HJV is a BMP co-receptor that enhances iron signaling to hepcidin (Babitt et al., 2006). Its neutralization by using humanized monoclonal HJV antibodies (developed by Abbvie) reduced hepcidin expression in rats and cynomolgus monkeys (Böser et al., 2015). Moreover, they corrected anemia via hepcidin inhibition in rat and mouse models of ACD, and in Tmprss6−∕− mice (Kovac et al., 2016). A secreted soluble HJV form (sHJV) functions as a competitive inhibitor of BMP binding to BMP receptors (Lin et al., 2005). Administration of sHJV.Fc, a fusion of sHJV with the Fc fragment of immunoglobulin G, reduced hepcidin and ameliorated anemia in a rat model of ACD (Theurl et al., 2011). Two clinical trials sponsored by Ferrumax Pharmaceuticals Inc aimed to use sHJV.Fc (FMX-8) for the treatment of patients with renal disease, but were not completed due to inability to recruit patients meeting eligibility criteria (ClinicalTrials.gov Identifiers: NCT01873534 and NCT02228655).
Preliminary data of hepcidin inhibition by targeting upstream regulators of the BMP/SMAD and IL-6/STAT3 pathways with oligonucleotide therapeutics were reported a few years ago (Akinc et al., 2011), but the current stage of development of these technologies is unknown.
Small molecule inhibitors of the BMP/SMAD pathway have been tested and shown to act as hepcidin-lowering agents. Thus, dorsomorphin, an inhibitor of the type I BMP receptors ALK2, ALK3, and ALK6, prevented hepcidin induction by IL-6 in cells and induced hyperferremia due to hepcidin suppression in mice (Yu et al., 2008). Furthermore, the dorsomorphin derivative LDN-193189, antagonized inflammatory induction of hepcidin in cells and mitigated anemia in rat (Theurl et al., 2011) and mouse (Steinbicker et al., 2011; Mayeur et al., 2015) models of ACD, and in a rat model of kidney disease (Sun et al., 2013). Interestingly, suppression of hepcidin by LDN-193189 was associated with anti-atherogenic responses in apoE−∕− mice, which were reversed by exogenous hepcidin (Saeed et al., 2012). These findings suggest that pharmacological targeting of hepcidin may be valuable beyond the context of improving erythropoiesis. Nevertheless, dorsomorphin and LDN-193189 are unlikely to be considered for clinical application due to lack of target specificity (Boergermann et al., 2010). TP-0184, a specific ALK2 inhibitor developed by Tolero Pharmaceuticals, was recently shown to block inflammatory induction of hepcidin in mouse models of ACD and cancer-induced anemia (Peterson et al., 2015). Further studies are required to assess its suitability for clinical applications.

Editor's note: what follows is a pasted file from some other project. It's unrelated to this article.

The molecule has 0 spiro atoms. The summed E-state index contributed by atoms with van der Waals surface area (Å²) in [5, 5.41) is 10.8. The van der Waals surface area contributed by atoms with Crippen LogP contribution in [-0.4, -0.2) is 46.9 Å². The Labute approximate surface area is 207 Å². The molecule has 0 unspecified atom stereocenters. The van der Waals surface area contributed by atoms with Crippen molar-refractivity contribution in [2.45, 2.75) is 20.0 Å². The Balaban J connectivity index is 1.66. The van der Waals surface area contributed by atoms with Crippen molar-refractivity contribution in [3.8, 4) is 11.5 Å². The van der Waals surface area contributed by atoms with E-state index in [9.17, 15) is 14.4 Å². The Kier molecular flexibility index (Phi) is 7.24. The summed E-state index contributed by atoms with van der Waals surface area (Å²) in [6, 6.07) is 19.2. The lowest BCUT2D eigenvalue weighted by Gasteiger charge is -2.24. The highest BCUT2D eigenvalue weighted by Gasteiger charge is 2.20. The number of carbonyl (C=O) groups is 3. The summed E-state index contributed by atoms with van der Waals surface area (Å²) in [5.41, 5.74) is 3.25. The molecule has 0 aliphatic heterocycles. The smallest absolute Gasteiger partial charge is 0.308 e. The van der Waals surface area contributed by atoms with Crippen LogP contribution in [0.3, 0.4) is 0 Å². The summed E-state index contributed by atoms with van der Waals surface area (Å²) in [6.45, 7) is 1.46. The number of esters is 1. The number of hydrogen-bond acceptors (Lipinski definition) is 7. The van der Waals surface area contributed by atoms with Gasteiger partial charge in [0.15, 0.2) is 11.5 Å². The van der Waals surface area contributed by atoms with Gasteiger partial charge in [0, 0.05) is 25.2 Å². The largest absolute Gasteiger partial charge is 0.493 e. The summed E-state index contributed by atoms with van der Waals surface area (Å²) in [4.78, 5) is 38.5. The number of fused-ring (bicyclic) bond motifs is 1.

Anemia in elderly persons with chronic inflammatory conditions (Perlstein et al., 2011) and in CKD patients (Zughaier et al., 2014), is often associated with vitamin D deficiency. Biochemical studies showed that binding of 1,25-dihydroxy-vitamin D to its receptor directly suppresses hepcidin transcription by binding to a promoter element (Bacchetta et al., 2014). Importantly, pilot clinical studies demonstrated that vitamin D supplementation can decrease hepcidin levels in healthy volunteers (Bacchetta et al., 2014) and early stage CKD patients (Zughaier et al., 2014). These findings underline the potential pharmacological value of vitamin D as a hepcidin-lowering agent, which needs to be further explored in animal models and randomized controlled trials.
Direct inhibition of hepcidin by neutralizing antibodies or other inhibitory molecules offers further opportunities for mitigating the adverse effects of hepcidin overexpression. Neutralizing hepcidin antibodies were shown to modulate iron metabolism in mice and cynomolgus monkeys; moreover, they improved erythropoiesis and responses to ESA therapy in mouse models of ACD (Sasu et al., 2010; Cooke et al., 2013). LY2787106, a monoclonal hepcidin antibody developed by Eli Lily and Company was evaluated in a Phase 1 clinical trial in patients with cancer-associated anemia (ClinicalTrials.gov Identifier: NCT01340976). The antibody treatment was well tolerated and resulted in transient iron mobilization and increased reticulocyte count relative to baseline (Vadhan-Raj et al., 2015).
Neutralization of hepcidin is also possible by using relatively high molecular weight antagonists. Pieris Pharmaceuticals Inc generated PRS-080, a PEGylated anticalin protein that specifically binds to hepcidin and inhibits its activity. Following successful initial testing in vitro and in mice (Hohlbaum et al., 2011), the pharmacokinetic properties and safety profile of PRS-080 were assessed in a clinical trial with healthy volunteers (ClinicalTrials.gov Identifier: NCT02340572). The results were encouraging and a further trial is planned with anemic CKD patients (Moebius et al., 2015).